Almost since we started planning our trip to Seattle, I knew our visit would include a tour of the Theo Chocolate Factory. While I'm probably the biggest chocolate fan in the family, the munchkin also enjoys chocolate, including dark chocolate. And he loves seeing big machines and how they work, so it seemed like the perfect combination.
Tours available for advance reservations: 11:00, 12:00, 2:00, 4:00
Tours available for ticket purchases day-of only: 1:00, 3:00
FRIDAY, SATURDAY and SUNDAY
Tours available for advance reservations: 10:30, 11:00, 12:00, 12:30, 1:00, 2:00, 4:00
Tours available for ticket purchases day-of only: 2:30, 3:00, 4:30
We made the mistake of relying on prompt Seattle public transportation, and waited over 20 minutes for the 28 bus, so we were a bit late for our tour, though they graciously accommodated us. We quickly paid our $6 each, donned hairnets, and joined the rest of our group in the tour room, where our Theo Chocolate guide was talking about the bean to bar route the chocolate takes, and passing around samples of a number of Theo chocolate bars.
A few tidbits:
- Most chocolate companies melt pre-made chocolate and mix in additional ingredients, but don't make their own chocolate. Theo Chocolate is one of the few that makes chocolate from bean to bar
- The cacao tree produces cacao pods that are about the size of a coconut. It takes two to four of these pods to produce enough beans to make one 3 oz. 70% chocolate bar
- Each cacao pod must be hand harvested, making this a very labor intensive process
- The cacao beans undergo fermentation for several days, in order to improve their flavor profile and reduce bitter tannins. Fermentation itself is an art, but given how poor the farmers are and that they are not chocolate makers (most have never even tasted chocolate) it's challenging to ensure optimal fermentation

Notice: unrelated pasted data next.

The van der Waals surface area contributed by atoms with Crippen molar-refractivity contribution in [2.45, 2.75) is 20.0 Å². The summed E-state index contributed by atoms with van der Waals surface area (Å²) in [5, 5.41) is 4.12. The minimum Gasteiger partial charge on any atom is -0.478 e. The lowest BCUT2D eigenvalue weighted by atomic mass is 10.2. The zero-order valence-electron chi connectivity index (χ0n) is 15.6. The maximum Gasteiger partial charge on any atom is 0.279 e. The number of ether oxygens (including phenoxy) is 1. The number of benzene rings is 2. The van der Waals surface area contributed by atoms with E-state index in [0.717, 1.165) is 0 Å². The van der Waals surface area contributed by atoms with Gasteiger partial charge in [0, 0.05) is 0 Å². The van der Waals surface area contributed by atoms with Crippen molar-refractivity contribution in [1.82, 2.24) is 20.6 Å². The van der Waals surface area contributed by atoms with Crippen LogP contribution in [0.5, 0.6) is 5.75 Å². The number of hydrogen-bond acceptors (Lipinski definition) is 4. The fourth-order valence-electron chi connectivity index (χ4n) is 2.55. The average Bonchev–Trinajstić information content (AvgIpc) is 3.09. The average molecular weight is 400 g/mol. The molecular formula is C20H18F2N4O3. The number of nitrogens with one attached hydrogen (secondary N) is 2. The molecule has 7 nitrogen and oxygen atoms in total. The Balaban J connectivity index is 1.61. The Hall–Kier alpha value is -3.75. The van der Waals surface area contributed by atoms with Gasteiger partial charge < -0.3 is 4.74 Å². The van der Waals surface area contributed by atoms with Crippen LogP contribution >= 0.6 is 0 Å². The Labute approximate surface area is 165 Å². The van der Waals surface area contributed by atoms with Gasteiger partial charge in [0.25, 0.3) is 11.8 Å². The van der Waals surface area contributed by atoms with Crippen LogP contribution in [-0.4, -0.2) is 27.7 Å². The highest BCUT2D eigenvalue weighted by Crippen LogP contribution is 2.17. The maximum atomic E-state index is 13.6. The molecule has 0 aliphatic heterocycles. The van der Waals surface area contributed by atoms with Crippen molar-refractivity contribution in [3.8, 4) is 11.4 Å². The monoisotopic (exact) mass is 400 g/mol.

- Theo Chocolate is the first U.S. company to make organic fair trade chocolate. Their payments to farmers are 2-3 times higher than the market rate
After the talk and sampling, we walked to an enclosed viewing area from which we could see most of the machines. Our guide gave us a handy dandy step by step process map of how the chocolate is made:
In case it's too small to see well, here are the steps:
1. Cacao Beans arrive at the factory in burlap sacks, already fermented and dried
2. The Destoner cleans the exterior of the beans
3. The Roaster roasts the beans (temperature and time can be varied) to further develop the flavor
4. The Winnower removes the husks from the cacao nibs
5. The Stone Mill crushes the cacao nibs into paste
6. The Ball Mill reduces the size of the cocoa solids
7. In the Mixer the cocoa paste is mixed with sugar and sometimes milk powder
8. The Refiner reduces the particle size of the sugar
9. The Conche oxidizes the chocolate, reducing acidity and improving the flavor
10. Chocolate then sits in the Holding Tank awaiting the next steps
11. The Tempering Machine bonds cocoa butter with the cocoa solids at just the right temperature